WAHINGTON — WASHINGTON -- Just off the Senate floor, a small rank of senators and key aides walked together, somewhat solemnly, past the familiar Ohio Clock, went into the Howard Baker Room and sat down to try to figure out what had gone wrong in just a little over three hours.
It was after 3 o'clock then, and the hopes they had had at noon were fading at a noticeable and fretful pace. They had less than three hours to make a strategic choice, one that they knew might scuttle Clarence Thomas' chances to be a Supreme Court justice.
They needed a new strategy; the one worked out in an earlier round of meetings yesterday had not succeeded, they reluctantly acknowledged. The high hopes of a triumphant vote of 60 to 65 senators behind Judge Thomas' nomination in the coming final roll -- it was to be called at 6 p.m. -- were dead, for the moment at least.
The small gathering of pro-Thomas strategists would make the day's most important decision -- risking a potentially harmful delay. Left with no better alternative, they decided to forfeit the promised Senate vote. In the four hours or so of Senate negotiations that would follow, the worst fears in that room came true: A week's delay would loom threateningly before the final vote.
At midafternoon, it was not so much that the nomination itself had to be saved by the plotting in the Howard Baker Room. Matters had not gone that far. In fact, almost no one around the Senate floor and cloakrooms doubted that Judge Thomas still had the support of a majority.
But something crucial was waning: the Senate's commitment to that 6 o'clock vote. Sixteen to 18 "swing"senators, mostly Democrats -- the group in the Howard Baker Room was not sure of the exact number -- could not be counted on to support a roll-call vote at that hour.
Not voting as planned could mean much: The nomination would,have to wait a few days, perhaps several. The interval almost certainly wouldnot help Judge Thomas' chances and might even threaten them.
It would mean more days of keeping alive the wrenching controversy over Anita F. Hill, a former government aide to Judge Thomas who had gone public Sunday with her accusation that the nominee made sexual overtures to her years ago.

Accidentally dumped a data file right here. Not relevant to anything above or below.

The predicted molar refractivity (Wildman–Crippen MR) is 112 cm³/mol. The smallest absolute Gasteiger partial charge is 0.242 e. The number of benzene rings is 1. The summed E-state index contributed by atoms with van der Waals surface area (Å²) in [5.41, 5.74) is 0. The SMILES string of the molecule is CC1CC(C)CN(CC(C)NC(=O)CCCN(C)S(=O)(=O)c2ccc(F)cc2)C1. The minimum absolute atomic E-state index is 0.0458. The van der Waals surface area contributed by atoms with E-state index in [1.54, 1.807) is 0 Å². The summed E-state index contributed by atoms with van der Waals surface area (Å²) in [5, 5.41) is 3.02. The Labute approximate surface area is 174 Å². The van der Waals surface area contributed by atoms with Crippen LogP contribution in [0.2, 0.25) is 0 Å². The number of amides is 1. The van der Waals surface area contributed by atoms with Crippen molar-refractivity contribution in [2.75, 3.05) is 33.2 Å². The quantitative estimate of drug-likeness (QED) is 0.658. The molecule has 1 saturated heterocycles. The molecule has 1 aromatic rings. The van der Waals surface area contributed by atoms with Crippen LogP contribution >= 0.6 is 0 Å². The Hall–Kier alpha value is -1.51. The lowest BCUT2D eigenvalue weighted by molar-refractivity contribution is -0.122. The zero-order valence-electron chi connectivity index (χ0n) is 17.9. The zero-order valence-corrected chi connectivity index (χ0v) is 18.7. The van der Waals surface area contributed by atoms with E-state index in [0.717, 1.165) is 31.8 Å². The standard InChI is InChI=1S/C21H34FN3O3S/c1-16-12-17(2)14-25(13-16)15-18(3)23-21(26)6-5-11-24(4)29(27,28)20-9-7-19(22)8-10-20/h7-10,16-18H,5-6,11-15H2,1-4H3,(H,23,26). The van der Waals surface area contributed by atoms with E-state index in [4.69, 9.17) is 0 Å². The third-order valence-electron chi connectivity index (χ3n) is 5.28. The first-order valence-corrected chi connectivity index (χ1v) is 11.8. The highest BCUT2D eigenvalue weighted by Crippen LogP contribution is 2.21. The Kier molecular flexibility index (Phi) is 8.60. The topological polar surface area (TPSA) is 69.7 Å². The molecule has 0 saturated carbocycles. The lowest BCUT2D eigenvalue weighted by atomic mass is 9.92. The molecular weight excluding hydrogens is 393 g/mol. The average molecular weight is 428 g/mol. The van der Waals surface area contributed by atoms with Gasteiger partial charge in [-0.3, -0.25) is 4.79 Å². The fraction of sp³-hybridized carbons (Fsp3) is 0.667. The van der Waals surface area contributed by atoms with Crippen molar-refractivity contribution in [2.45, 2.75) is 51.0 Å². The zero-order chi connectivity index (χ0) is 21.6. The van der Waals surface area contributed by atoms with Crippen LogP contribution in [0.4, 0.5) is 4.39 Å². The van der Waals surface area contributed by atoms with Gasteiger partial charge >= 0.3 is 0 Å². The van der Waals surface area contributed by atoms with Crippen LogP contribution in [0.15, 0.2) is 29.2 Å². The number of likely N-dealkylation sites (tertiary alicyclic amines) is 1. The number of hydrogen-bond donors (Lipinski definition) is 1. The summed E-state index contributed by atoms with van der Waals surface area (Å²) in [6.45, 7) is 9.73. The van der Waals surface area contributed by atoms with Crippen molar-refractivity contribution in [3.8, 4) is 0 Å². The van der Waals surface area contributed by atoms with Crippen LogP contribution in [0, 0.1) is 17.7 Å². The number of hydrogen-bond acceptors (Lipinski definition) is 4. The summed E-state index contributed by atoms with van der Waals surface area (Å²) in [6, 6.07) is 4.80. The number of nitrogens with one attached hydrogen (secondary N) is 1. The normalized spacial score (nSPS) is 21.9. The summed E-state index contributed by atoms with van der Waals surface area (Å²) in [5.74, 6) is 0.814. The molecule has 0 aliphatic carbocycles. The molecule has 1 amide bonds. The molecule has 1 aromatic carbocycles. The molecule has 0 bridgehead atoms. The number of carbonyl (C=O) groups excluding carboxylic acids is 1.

And the delay also could mean that Judge Thomas would have to testify under oath again to answer the most searing charges to arise in the 100 days since his nomination.
What most agitated that small gathering of Thomas supporters was that Judge Thomas might be rejected if the nominee's supporters insisted on voting at 6.
That, in fact, turned out to be the decisive worry.
The telephones in the Howard Baker Room got busy. Sen. John C. Danforth, R-Mo., who had led the fight for Judge Thomas' nomination throughout, talked to Judge Thomas, and White House lobbyist Frederick McClure called President Bush.
The message in both calls apparently was the same: The pro-Thomas forces could count only 41 senators willing to go ahead with the vote. They would need 51 if the Senate put the matter to a parliamentary test. A few more than 41 votes might be garnered, but not 10 more, the group agreed.
Everyone in the room at that point knew that Mr. Dole could go out on the Senate floor and insist that Judge Thomas' nomination be voted on as scheduled. The Senate had promised just that, and Mr. Dole was in a position to hold the chamber to that vow.
However, too many of the group of 16 to 18 senators who held sway over yesterday's proceedings had let it be known that if they were forced to vote Judge Thomas up or down last evening, they would vote against him, despite the fact that many of them had said publicly before Ms. Hill's accusations became known that they were for Judge Thomas.
Too many senators, flooded by telephone calls from their home states about those accusations, had begun to insist privately and publicly that what Ms. Hill had said had to be investigated before a vote.
What galvanized that sentiment, senator after senator said yesterday, was Ms. Hill's own steady, deliberate recital of her grievances at midday Monday in a nationally televised news conference from Norman, Okla., where she is a law professor at the University of Oklahoma.
It had taken about a day, until midday yesterday, for that event to have its maximum impact on the Senate. Until it reached that level in senatorial perceptions, a real likelihood remained that the whole matter could be closed out with the vote set for 6 p.m.
Senators had not taken much notice of the Hill accusations when they started circulating Saturday night. At 9 p.m. Saturday, most news organizations began to learn about the former Thomas aide and her complaints against him. It was at that hour that Newsday reporter Timothy Phelps' "scoop" began appearing on a syndicated news wire. Mr. Phelps said yesterday that he had been working on the story for "a long time."